in Main street than at any other point ac-
cessible to him, and such will continue to
be the fact while, as now, capital and indus-
try are engaged here. But were this not
the case, were it even the fact that the
opening of this road would prove the ruin of
this city, still should we be in favor of it.
On this point we should Bay the good of the
country is always paramount to the prosper-
ity of any particular town, and whether the
town grows or not the country must be pro-
vided for. This is the true doctrine, and
one in public improvements we are always
We shall hail the opening of every new
railroad in Texas, lead where or whence it
will as the addition of a powerful lever at
at the wheel of public progress, and as such
shall give it our warm support.
We have collected, duridg the past week,
the following statistics of counties, from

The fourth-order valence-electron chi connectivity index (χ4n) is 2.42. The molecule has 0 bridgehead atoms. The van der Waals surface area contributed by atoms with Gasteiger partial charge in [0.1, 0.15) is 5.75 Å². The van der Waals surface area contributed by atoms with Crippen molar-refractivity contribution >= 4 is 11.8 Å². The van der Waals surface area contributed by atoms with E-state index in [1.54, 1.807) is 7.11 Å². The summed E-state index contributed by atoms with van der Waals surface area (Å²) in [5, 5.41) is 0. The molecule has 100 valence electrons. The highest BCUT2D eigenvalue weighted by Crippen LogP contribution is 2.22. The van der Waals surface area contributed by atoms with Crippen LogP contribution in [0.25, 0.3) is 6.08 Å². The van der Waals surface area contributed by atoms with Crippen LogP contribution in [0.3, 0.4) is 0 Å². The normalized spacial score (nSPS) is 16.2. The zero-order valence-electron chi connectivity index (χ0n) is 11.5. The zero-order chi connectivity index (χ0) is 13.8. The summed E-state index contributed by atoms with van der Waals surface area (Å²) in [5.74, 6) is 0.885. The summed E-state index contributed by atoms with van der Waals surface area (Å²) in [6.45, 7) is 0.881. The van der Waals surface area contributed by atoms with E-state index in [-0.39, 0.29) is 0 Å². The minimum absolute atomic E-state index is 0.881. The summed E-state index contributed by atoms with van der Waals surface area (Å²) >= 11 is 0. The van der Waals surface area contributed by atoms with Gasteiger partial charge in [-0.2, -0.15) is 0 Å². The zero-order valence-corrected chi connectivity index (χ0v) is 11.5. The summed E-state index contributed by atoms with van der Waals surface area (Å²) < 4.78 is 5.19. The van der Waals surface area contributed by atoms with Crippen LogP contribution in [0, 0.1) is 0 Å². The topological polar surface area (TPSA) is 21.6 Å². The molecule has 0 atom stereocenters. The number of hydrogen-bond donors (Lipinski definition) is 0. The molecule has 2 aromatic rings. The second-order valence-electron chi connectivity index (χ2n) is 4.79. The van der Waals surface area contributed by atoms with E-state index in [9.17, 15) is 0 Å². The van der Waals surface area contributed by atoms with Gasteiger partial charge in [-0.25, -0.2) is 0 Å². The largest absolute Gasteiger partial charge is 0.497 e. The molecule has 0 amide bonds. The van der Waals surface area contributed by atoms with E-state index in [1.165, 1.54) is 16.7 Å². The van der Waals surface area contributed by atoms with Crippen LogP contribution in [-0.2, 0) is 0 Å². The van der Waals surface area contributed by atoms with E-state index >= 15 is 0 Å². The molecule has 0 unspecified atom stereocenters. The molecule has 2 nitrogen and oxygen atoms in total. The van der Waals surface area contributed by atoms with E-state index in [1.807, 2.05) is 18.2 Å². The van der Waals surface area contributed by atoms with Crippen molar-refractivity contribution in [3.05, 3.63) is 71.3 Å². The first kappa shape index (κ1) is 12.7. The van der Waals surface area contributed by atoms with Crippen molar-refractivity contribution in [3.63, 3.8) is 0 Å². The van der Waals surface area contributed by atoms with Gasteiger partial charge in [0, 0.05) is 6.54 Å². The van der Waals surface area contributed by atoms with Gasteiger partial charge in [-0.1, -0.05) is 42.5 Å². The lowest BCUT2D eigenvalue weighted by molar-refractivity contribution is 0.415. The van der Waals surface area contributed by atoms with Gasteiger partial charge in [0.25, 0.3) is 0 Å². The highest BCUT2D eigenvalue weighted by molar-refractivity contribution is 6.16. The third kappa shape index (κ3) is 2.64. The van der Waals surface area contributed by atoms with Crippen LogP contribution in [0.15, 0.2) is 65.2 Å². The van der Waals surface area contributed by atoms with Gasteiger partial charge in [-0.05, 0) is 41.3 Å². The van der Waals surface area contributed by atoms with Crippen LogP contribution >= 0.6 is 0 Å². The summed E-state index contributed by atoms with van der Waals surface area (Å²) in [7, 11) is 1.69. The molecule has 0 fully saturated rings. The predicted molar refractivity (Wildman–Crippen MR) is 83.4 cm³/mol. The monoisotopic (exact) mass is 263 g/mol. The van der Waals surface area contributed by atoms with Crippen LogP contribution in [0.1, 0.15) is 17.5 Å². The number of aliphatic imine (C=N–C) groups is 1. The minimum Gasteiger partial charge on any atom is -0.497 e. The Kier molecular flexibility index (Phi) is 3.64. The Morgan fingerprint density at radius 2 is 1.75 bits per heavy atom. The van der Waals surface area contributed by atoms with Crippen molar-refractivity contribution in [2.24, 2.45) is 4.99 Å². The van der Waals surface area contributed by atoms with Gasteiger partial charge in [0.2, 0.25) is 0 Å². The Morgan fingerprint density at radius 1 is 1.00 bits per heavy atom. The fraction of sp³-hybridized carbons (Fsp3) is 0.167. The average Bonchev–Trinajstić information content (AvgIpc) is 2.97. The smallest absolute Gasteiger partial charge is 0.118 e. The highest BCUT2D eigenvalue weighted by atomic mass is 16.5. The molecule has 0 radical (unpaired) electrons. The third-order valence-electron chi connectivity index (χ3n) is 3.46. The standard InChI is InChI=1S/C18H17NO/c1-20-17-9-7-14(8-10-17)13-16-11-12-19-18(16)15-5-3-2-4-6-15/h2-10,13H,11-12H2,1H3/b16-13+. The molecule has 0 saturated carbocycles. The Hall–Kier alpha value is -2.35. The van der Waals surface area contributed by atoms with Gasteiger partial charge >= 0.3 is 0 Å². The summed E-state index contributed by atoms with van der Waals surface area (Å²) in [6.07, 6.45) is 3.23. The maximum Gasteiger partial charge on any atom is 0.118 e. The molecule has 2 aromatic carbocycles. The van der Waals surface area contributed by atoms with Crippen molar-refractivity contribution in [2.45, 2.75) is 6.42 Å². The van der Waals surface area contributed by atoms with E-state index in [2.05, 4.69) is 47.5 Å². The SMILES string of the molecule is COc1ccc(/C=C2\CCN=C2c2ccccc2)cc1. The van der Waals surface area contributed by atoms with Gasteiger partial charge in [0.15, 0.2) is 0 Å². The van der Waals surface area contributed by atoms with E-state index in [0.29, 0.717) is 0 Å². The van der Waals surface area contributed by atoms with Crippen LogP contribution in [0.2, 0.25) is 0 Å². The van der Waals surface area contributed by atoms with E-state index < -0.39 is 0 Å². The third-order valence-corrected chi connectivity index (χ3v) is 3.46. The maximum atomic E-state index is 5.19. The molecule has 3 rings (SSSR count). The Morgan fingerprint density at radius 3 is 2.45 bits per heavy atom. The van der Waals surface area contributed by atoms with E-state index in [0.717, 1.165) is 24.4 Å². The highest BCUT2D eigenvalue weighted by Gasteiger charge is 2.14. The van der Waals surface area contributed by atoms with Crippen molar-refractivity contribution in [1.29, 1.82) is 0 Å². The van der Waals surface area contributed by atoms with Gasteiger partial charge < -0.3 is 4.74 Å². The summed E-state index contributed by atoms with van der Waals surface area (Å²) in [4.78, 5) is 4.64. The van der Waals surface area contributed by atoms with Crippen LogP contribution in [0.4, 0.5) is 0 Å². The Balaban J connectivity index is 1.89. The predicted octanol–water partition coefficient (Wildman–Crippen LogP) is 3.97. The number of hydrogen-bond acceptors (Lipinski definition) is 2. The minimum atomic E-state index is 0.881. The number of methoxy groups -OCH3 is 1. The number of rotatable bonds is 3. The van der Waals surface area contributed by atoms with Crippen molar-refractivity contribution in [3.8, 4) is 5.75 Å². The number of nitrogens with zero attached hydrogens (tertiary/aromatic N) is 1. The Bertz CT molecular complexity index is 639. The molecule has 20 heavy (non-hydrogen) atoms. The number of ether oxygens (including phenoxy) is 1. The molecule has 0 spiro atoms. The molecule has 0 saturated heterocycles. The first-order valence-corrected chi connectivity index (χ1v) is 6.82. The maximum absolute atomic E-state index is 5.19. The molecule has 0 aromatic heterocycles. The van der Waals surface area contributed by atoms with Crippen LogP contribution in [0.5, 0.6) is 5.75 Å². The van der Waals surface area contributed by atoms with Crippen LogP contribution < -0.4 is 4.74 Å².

various newspapers of the state :
Total population 2,761
Population of Rio Grande City
Population of Roma
Acres in corn 1,817
Acres in beans 52-1,869
Total taxable property $612,320
Number of white inhabitants 4,348
Number of slaves 155
Number of qualified electors 679
Number of acres land in cultivation...9,542
Total white popnlation 3,449
Total slaves 3.315
Total population 6,764
Total children over 6 and under 18... 1,054
Total children under six 702
Total number of children 1,756
Total voters 875
Acres in corn 13,960
Acres in wheat 85
Acres in cotton 14,024
Acres, miscellaneous 1,854
Total acres in cultivation 29,923
Number of white males between 18
and 45 years of age
Number of white males under 18 y'rs
Number of white males over 45 years
Number of females over 18 years